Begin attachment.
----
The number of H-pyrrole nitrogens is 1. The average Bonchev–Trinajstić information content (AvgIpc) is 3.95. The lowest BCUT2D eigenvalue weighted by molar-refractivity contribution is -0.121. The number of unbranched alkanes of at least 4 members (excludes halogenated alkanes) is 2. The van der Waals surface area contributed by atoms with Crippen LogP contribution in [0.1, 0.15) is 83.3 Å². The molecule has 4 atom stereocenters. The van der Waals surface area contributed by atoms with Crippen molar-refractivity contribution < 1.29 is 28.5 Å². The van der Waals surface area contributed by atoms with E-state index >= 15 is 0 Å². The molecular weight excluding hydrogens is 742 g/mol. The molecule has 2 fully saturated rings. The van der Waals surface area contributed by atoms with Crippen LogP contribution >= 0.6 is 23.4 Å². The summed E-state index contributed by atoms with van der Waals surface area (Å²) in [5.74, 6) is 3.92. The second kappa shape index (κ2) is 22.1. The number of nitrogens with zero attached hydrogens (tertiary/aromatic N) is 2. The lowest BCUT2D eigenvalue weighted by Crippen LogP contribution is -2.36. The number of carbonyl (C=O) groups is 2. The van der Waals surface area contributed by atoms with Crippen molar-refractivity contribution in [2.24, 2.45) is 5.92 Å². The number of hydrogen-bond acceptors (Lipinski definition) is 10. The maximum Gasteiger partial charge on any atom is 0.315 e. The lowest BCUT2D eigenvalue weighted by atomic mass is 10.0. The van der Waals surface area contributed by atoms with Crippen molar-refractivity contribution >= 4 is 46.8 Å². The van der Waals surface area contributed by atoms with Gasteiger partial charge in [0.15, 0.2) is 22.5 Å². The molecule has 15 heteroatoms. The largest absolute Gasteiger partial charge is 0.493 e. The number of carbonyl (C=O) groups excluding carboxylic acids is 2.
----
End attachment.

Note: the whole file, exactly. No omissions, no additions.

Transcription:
The number of H-pyrrole nitrogens is 1. The average Bonchev–Trinajstić information content (AvgIpc) is 3.95. The lowest BCUT2D eigenvalue weighted by molar-refractivity contribution is -0.121. The number of unbranched alkanes of at least 4 members (excludes halogenated alkanes) is 2. The van der Waals surface area contributed by atoms with Crippen LogP contribution in [0.1, 0.15) is 83.3 Å². The molecule has 4 atom stereocenters. The van der Waals surface area contributed by atoms with Crippen molar-refractivity contribution < 1.29 is 28.5 Å². The van der Waals surface area contributed by atoms with E-state index >= 15 is 0 Å². The molecular weight excluding hydrogens is 742 g/mol. The molecule has 2 fully saturated rings. The van der Waals surface area contributed by atoms with Crippen LogP contribution >= 0.6 is 23.4 Å². The summed E-state index contributed by atoms with van der Waals surface area (Å²) in [5.74, 6) is 3.92. The second kappa shape index (κ2) is 22.1. The number of nitrogens with zero attached hydrogens (tertiary/aromatic N) is 2. The lowest BCUT2D eigenvalue weighted by Crippen LogP contribution is -2.36. The number of carbonyl (C=O) groups is 2. The van der Waals surface area contributed by atoms with Crippen molar-refractivity contribution in [2.24, 2.45) is 5.92 Å². The number of hydrogen-bond acceptors (Lipinski definition) is 10. The maximum Gasteiger partial charge on any atom is 0.315 e. The lowest BCUT2D eigenvalue weighted by atomic mass is 10.0. The van der Waals surface area contributed by atoms with Crippen molar-refractivity contribution >= 4 is 46.8 Å². The van der Waals surface area contributed by atoms with Gasteiger partial charge in [0.15, 0.2) is 22.5 Å². The molecule has 15 heteroatoms. The largest absolute Gasteiger partial charge is 0.493 e. The number of carbonyl (C=O) groups excluding carboxylic acids is 2.